…everything’s on the internet right? Well, how come I couldn’t find instructions on how to match up these two bits of kit? After struggling for an hour, I realized that I could potentially save someone a lot of time…
Here’s my mini-howto on getting some panniers into your life!
To start, this is specifically for the Axiom Streamliner Disc DLX mated to a Trek 7.2 FX. If you’re looking for more general information, this is a great overview. Why the “disc” version on a bike without disc brakes? Room to breath, of course.
My Trek is the first “real” bike I’ve ever owned, and certainly the first I’ve done anything to other than irregularly lubricating the chain. Also, my Trek is a couple years old (2012 I think?) so Your Mileage May Vary if it’s much older or much newer. I hear the 2015 is a slight downgrade in build quality…anyway, enough rambling…
First: the Axiom came with entirely too much mounting hardware. I suppose out of necessity, both the hardware kit and the hilariously vague instructions (I had to download them off the internet) are generic. Don’t bother downloading them, they’ll just make the job take three times as long as you screw around with the center bracket before eventually being forced to abandon it: for the Trek, I didn’t need the middle bracket (or perhaps I do, but it’s a good 4″ too short to reach anything useful). I’m sure it’s necessary to reach the rated ~100 pound capacity.
Next, I had to pop some rubber bungs out of the threaded fittings welded onto the frame below the seat (in the bicycling world, these are called “internally threaded eyelets on the seat stays” I believe. Feedback appreciated.) This is the location on the Trek:
The smooth silver bolt head in the middle bottom of the image (I think it’s called a rear brake frame mount) is where the center bracket would fit if it had been appreciably longer :/
Next, loosen the four hex head bolts that hold the “Versalock arms”. They’re the bits that are hooked to the frame in the above picture. Don’t loosen the bolts too far, just enough so you can easily slide the arms in and out, and rotate them a bit.
Time to start mounting! Lightly place the rack into approximate place. There are more threaded nipples down near the rear axle. If you want maximum load capacity, you probably want to use the axle (I think the technical term is “quick release skewer”) itself as the mount point (as well as fabricating a longer middle bracket and fiddling with Versalock arms so they don’t block the middle bracket). Easy enough to move at any time with a couple hex keys. If you’re like me and just wanted to get the rack mounted before needing to ride home in the dark, line the bottom of the rack up with the rearmost eyelets:
You can see I experimented with various mount locations ;) I used the longer bolts, as the backside of the eyelet has plenty of clearance. Also, I am very underwhelmed by how secure the bolt is in the eyelet. Some thread-lock or a locknut on the backside is definitely in order! A locknut may be challenging, as the backside of the eyelet is angled for what I’m sure is some really great reason. Don’t bother going nuts on tightening the bolt, just have it holding the bracket in place until all of the mount points are in place and the rack is level.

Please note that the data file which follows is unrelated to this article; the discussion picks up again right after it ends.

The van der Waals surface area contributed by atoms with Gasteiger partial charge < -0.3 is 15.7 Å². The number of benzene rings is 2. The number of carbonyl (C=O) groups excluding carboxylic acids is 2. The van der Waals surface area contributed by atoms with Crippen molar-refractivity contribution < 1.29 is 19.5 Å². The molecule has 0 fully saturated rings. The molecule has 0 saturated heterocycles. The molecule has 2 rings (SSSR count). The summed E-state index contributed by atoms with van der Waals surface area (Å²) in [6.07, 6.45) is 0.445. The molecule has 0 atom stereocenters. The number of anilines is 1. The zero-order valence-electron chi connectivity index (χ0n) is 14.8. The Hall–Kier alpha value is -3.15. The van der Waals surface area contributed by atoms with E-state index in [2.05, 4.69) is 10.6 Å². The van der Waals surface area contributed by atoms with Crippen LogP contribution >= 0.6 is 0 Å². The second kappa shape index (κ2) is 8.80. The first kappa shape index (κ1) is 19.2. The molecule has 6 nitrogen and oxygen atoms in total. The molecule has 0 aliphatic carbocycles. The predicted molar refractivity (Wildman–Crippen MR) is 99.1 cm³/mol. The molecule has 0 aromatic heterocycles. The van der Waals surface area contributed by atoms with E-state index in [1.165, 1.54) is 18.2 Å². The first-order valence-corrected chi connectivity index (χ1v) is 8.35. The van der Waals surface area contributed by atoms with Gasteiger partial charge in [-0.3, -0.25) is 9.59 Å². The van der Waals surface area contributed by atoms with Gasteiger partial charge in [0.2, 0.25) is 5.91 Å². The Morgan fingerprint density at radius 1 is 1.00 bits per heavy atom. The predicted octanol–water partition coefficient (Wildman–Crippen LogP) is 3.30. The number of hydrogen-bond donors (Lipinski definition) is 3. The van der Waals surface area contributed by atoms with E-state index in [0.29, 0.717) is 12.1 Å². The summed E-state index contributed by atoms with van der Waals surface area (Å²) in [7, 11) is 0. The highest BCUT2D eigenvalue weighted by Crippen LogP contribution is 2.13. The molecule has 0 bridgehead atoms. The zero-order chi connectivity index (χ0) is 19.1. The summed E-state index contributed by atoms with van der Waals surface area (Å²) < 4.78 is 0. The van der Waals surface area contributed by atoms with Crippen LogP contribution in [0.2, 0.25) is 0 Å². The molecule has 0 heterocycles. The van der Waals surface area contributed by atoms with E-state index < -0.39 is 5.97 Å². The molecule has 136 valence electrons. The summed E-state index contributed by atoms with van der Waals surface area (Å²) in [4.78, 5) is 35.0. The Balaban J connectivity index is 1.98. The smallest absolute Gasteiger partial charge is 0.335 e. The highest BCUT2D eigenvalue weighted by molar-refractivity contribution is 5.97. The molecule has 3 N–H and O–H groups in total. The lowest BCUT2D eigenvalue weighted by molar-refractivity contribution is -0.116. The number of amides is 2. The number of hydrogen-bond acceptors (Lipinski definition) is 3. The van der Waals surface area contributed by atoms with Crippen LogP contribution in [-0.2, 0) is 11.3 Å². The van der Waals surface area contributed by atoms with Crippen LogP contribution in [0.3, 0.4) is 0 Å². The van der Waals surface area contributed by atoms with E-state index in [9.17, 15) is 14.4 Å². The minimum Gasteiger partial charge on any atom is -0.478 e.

With the bracket lightly in place, align the Versalock arms so they reach the seat stay eyelets. If you get things loose enough, you can do just about anything you want with the arms (I managed to get them backwards at one point, so two of the bolts were facing each other under the rack…I’m special like that). I found that the arms interfered with the rear brakes if they weren’t in this specific configuration shown in my images. You may be able to “adjust” things differently with a little elbow grease. Also, I saved the shortest of the included bolts for this, as I figured the longer bolts may have bottomed out before tightening down.
Now that everything is roughly in place and you’re pretty sure the rack is level, tighten down the bottom bolts near the axle, then tighten down the bolts on the seat stays. Again, this is aluminum: don’t go nuts with the torque, I erred on the side of caution knowing I have thread-lock that is going to be slathered in here once I’m positive of the exact alignment. Finally, make sure the Versalock arms look tidy under the rack, and slowly tighten down the four bolts holding them in place. It’ll slowly pull itself into place, and right before it gets firm is your last chance to make minor adjustments to the angle of the rack. For these Versalaock arm bolts, I did give a little bit of torque, as I figure if this rack has a lifetime warranty these bits must be sturdy.
Three of these bolts are visible here. The shiny holes are from my misguided (thanks, instructions!) attempt at using the middle bracket:
If you made it this far, you now have a rack on your bike in a fraction of the time it took me. Enjoy!
Reminder: for maximum load carrying capacity, you’ll want the bottom bracket on the axle, and probably want to figure out some way to rig a new middle top bracket. The manufacturer claims it’ll carry 50kg (110 pounds!), and I don’t see that happening on those little eyelets over bumps for thousands of miles without something unfortunate happening to the welds…also, acquire high strenght threadlock / red loctite (and a bunch of spare bolts).
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